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UK CNI Firms Face 100% Increase in Attacks

UK critical infrastructure (CNI) firms will be overwhelmed by an increase in cyber-attacks of up to 100% in the next two years, causing chaos, disruption and major regulatory fines, according to Huntsman Security.

The cybersecurity vendor claimed that smart, connected systems will offer more opportunities for hackers to compromise them. This could result in key systems being held to ransom, costly service outages and potentially even loss of life, it said.

The predicted rise in attacks will come at a bad time for the industry, struggling as it is to cope with a growing skills crisis which will see a shortfall of 1.8 million information security professionals by 2022.

In the UK, 66% of firms currently have too few cybersecurity personnel, with 47% claiming the reason is a dearth of qualified applicants, as older professionals retire with few coming through the ranks to replace them.

These challenges will be exacerbated by new European laws designed to improve baseline security in providers of “essential services” like CNI firms.

The so-called NIS Directive lands in May 2018 and will levy the same maximum fines of 4% of global annual turnover or £17m — whichever is higher — on serious transgressions.

Firms running the energy, transport, health, drinking water supply and distribution and digital infrastructure sectors are so far slated to be covered by the directive.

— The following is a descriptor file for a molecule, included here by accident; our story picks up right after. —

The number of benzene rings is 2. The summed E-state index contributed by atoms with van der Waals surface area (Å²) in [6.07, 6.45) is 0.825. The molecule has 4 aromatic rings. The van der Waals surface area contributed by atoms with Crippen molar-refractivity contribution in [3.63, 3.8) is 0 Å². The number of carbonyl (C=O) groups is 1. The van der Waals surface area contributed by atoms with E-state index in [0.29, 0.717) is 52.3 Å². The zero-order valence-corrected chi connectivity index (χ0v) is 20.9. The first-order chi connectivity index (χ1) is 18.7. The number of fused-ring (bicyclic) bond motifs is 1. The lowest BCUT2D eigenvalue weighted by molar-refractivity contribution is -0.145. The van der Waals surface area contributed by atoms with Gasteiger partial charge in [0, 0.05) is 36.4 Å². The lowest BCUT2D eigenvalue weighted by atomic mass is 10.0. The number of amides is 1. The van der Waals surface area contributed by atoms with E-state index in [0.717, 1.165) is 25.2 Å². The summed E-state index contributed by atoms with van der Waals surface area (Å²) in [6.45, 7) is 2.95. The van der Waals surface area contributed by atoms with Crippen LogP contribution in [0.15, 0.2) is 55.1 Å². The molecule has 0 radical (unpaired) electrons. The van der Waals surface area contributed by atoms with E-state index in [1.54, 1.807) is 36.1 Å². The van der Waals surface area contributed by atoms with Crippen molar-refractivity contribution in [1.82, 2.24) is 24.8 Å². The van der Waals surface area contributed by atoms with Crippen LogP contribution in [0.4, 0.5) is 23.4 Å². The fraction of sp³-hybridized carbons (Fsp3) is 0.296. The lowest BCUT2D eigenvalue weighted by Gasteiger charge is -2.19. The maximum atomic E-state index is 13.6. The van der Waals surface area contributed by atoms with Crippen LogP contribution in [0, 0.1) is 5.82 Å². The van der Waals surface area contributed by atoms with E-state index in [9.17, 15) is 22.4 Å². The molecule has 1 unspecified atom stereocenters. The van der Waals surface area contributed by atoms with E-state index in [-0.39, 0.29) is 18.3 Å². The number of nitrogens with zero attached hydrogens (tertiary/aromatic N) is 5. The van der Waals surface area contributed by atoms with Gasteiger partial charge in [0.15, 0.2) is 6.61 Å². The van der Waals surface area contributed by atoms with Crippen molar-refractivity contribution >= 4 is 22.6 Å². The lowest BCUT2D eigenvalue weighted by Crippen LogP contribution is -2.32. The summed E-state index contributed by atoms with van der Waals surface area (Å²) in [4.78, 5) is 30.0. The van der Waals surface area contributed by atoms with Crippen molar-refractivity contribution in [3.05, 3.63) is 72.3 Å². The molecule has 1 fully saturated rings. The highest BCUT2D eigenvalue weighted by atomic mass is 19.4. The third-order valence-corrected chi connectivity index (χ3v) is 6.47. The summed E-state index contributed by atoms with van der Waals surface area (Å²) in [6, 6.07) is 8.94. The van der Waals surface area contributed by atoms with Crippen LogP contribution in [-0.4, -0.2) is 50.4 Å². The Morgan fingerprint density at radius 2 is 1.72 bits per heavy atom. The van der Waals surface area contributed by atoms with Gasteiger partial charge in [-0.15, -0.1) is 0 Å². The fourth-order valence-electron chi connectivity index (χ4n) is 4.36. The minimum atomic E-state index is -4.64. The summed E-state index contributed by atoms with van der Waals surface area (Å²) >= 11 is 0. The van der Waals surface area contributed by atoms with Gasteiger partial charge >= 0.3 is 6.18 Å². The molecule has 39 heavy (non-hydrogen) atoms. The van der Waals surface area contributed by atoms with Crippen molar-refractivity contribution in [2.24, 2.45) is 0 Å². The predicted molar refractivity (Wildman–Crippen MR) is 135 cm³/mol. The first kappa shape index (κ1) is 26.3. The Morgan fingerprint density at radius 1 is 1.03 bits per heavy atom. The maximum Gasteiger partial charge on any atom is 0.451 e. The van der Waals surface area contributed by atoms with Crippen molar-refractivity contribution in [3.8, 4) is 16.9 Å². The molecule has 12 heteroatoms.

Piers Wilson, head of product management at Huntsman Security, told Infosecurity that the new law is still being finalized by parliament.

“Since NIS is a directive, and so must be enacted locally, we may not see the same rapid changes that have accompanied the more all-encompassing GDPR,” he added. “NIS will doubtless drive improvements in organizations’ cybersecurity resilience, but like other regulations it will form part of a broader approach instead of a one-stop cure-all.”

CEO Peter Woollacott argued that while NIS is making organizations think about the threat from cyberspace, it needs to be matched with the appropriate action.

“When connections were entirely physical, it was relatively simple to prevent and stop attacks — in the online world, this is nowhere near enough,” he said.

“Without the ability to automatically triage potential threats and take the appropriate action — whether that’s simply logging the incident, alerting security teams, or quarantining the danger — organizations will find themselves overwhelmed and the odds of being victim to a major attack with serious consequences will increase accordingly.”

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